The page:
As with other side effects, taking a lower dose of the drug reduces the potential risk and severity of poor circulation. Harvard Health asserts that lower doses equate to a lower risk of side effects. When taking beta blockers for any reason, it's a good idea to start with as low a dose as possible, and slowly work your way to higher doses only if your current dose has no effect (with supervision from your doctor).

Side effect: stomach problems

An article from Healthline identifies digestive issues (e.g. stomach ache, nausea, constipation, or diarrhea) to be one of the side effects of beta blockers. Harvard Health also suggests beta blockers can cause stomach pain. Good circulation is important for good digestion; in particular, increased blood flow is necessary after a meal to help you digest (via a review from Tidsskr Nor Laegeforen). Healthline explains beta blockers slow heart rate and lower blood pressure, so it's possible this could have a negative effect on our digestion.

Additionally, a review from Cureus found beta blockers could cause hepatotoxicity, or acute liver damage, but this is very rare. The researchers note that only 0.3% of patients on carvedilol (a beta blocker) developed liver problems, and many of these cases were patients with comorbidities taking other drugs. The NHS lists antipsychotics, mefloquine, clonidine, antihypertensives, and antiarrhythmics as drugs that can interfere with beta blockers. If you are already taking any of these drugs, you may want to avoid beta blockers (or stick to very low doses).

Side effect: insomnia or nightmares

The NHS mentions trouble sleeping and nightmares are potential side effects of beta blockers. Similarly, Harvard Health identifies insomnia and "disturbing dreams" to be potential side effects of these drugs. However, this may depend on the sort of beta blocker you're taking. Healthline explains that insomnia and nightmares are more commonly experienced with nonselective beta blockers, such as propranolol. If you'd like to avoid this potential side effect, you might consider taking a cardioselective beta blocker, which is less likely to cause insomnia or nightmares.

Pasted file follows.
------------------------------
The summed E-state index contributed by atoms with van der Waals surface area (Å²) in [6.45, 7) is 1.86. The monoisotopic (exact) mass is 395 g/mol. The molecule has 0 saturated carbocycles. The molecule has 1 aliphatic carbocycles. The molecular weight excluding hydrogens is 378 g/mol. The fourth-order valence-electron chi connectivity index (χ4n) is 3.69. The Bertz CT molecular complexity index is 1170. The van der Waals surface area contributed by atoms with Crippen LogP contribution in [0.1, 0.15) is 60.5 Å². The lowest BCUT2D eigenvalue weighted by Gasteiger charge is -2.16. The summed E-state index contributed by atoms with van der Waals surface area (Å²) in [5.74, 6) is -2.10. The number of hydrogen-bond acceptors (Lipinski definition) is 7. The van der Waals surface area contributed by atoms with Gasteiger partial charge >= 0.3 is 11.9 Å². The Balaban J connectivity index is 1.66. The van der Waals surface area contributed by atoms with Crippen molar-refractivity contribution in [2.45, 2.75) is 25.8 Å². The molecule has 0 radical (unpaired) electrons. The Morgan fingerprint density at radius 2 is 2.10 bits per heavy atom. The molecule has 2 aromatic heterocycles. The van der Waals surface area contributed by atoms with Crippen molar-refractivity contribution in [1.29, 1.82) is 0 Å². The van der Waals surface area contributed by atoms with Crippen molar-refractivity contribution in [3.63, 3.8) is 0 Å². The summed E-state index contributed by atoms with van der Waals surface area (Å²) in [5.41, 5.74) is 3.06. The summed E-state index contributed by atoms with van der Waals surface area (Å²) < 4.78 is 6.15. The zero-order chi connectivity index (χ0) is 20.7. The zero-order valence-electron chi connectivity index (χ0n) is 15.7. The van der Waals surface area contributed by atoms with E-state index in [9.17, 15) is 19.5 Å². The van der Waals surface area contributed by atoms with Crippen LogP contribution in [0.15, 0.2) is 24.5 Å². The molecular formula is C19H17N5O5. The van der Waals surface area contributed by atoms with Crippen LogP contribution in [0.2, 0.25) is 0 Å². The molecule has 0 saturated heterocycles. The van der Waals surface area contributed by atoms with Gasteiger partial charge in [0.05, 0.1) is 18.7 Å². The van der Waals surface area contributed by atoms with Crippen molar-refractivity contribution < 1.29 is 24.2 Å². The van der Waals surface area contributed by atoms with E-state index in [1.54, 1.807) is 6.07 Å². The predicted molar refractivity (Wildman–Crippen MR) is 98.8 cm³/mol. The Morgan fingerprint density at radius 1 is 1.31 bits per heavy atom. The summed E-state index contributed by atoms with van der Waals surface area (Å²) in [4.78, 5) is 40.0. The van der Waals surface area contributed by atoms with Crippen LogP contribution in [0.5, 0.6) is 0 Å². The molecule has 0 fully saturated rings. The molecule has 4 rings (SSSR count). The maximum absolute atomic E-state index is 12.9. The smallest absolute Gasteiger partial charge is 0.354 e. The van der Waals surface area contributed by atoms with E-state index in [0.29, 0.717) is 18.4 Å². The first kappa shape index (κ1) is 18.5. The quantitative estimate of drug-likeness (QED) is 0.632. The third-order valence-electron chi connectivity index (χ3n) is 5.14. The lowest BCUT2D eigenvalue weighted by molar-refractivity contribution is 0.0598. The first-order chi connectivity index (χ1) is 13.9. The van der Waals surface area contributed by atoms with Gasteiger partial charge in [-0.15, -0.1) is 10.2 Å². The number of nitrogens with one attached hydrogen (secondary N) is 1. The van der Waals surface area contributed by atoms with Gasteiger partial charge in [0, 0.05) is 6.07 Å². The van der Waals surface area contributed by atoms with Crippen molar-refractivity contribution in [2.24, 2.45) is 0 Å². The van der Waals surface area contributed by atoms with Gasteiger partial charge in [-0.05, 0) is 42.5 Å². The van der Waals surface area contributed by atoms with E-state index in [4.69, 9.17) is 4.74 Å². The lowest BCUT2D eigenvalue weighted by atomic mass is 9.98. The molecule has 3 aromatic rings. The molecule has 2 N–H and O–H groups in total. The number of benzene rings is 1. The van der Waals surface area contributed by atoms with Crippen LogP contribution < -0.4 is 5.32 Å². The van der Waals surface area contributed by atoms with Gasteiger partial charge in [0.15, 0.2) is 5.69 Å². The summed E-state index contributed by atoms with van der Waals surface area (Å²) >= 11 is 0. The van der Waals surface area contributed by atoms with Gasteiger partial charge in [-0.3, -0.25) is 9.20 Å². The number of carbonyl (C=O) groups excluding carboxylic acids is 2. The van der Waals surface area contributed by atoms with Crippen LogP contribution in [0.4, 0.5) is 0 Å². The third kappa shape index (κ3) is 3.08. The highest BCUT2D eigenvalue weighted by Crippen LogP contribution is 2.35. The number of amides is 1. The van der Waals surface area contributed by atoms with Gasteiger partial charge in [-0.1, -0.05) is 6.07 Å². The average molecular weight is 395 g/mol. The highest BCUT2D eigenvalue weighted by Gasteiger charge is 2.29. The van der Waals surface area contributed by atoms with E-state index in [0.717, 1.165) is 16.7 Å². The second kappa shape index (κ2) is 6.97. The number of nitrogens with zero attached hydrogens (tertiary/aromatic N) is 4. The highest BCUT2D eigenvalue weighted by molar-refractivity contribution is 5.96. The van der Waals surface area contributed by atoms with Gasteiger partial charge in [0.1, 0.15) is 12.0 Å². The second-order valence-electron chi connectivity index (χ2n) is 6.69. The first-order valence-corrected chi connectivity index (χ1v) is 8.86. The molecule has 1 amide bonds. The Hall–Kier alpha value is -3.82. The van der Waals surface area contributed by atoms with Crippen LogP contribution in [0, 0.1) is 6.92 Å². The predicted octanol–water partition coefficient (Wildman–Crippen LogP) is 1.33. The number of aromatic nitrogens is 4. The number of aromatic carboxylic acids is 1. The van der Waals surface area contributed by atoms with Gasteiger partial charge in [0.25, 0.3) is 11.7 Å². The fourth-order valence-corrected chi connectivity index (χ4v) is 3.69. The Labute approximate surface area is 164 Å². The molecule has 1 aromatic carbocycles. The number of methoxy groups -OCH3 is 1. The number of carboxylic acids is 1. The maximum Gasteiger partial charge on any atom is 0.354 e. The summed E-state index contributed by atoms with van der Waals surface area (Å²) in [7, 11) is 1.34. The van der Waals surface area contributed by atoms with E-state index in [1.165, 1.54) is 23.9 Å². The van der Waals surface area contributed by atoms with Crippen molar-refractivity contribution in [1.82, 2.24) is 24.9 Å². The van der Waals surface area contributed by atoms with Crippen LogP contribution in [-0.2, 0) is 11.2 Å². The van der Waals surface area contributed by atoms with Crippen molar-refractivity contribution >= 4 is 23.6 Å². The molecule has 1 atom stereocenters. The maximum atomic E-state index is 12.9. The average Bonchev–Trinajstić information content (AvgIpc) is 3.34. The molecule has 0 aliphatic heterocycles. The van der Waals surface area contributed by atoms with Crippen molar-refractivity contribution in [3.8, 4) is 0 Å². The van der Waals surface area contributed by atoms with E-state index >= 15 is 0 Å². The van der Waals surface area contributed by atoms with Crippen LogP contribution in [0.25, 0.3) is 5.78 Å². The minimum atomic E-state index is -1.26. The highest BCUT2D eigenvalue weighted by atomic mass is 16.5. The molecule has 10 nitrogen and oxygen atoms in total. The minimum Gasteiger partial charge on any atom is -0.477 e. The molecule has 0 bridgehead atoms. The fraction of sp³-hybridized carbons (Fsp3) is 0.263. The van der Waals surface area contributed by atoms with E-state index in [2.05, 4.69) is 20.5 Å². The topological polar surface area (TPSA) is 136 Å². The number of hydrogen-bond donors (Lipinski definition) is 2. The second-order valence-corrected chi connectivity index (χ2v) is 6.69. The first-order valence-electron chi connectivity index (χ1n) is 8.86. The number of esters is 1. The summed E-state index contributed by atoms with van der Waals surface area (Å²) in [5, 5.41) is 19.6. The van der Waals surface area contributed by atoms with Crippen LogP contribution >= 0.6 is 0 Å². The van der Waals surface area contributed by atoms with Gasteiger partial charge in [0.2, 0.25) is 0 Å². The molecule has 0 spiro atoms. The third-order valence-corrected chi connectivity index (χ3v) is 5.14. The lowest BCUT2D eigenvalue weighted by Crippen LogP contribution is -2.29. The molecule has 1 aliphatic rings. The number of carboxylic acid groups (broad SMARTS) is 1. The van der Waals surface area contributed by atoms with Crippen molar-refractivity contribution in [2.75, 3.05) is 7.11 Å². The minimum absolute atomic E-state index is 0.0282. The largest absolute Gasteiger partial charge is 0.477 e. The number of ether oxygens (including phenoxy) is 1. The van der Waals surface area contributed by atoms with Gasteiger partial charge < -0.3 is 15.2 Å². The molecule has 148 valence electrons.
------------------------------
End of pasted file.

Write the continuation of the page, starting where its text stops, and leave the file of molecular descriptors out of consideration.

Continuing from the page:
Another way to reduce your risk of side effects is to take low doses of the drug. Harvard Health claims that lower doses of these drugs carry a lower risk of side effects. Relatedly, a study from the Canadian Medical Association Journal points out dose-response studies often aren't conducted and argues that the clinical recommendations for beginner doses of prescription medications are almost always too high. The researchers recommend starting with half or even a quarter of the lowest possible prescribed dose for most drugs, which they argue may provide sufficient benefits with a very low risk of adverse side effects.

Side effect: beta blockers may lead to depression – but this is very unlikely

According to Healthline, one of the less common side effects of taking beta blockers is depression. Healthline suggests depression is more likely with certain types of beta blockers, specifically nonselective beta blockers (e.g. propranolol). Other types of beta blockers like cardioselective beta blockers may make this side effect even less likely.

That said, a 2021 systematic review and meta-analysis from the journal Hypertension found depression to be no more likely in patients taking beta blockers than in those receiving placebos. While the researchers didn't study the different types of beta blockers separately, many of the studies they analyzed used propranolol, a nonselective beta blocker. This suggests depression may not be a side effect of beta blockers at all — but if it is, it's very rare.

To minimize the risk of any side effect when taking beta blockers, work with your doctor to find the lowest possible dose that will be effective for you. As Harvard Health asserts, you have a much lower risk of adverse side effects when you take a low dose.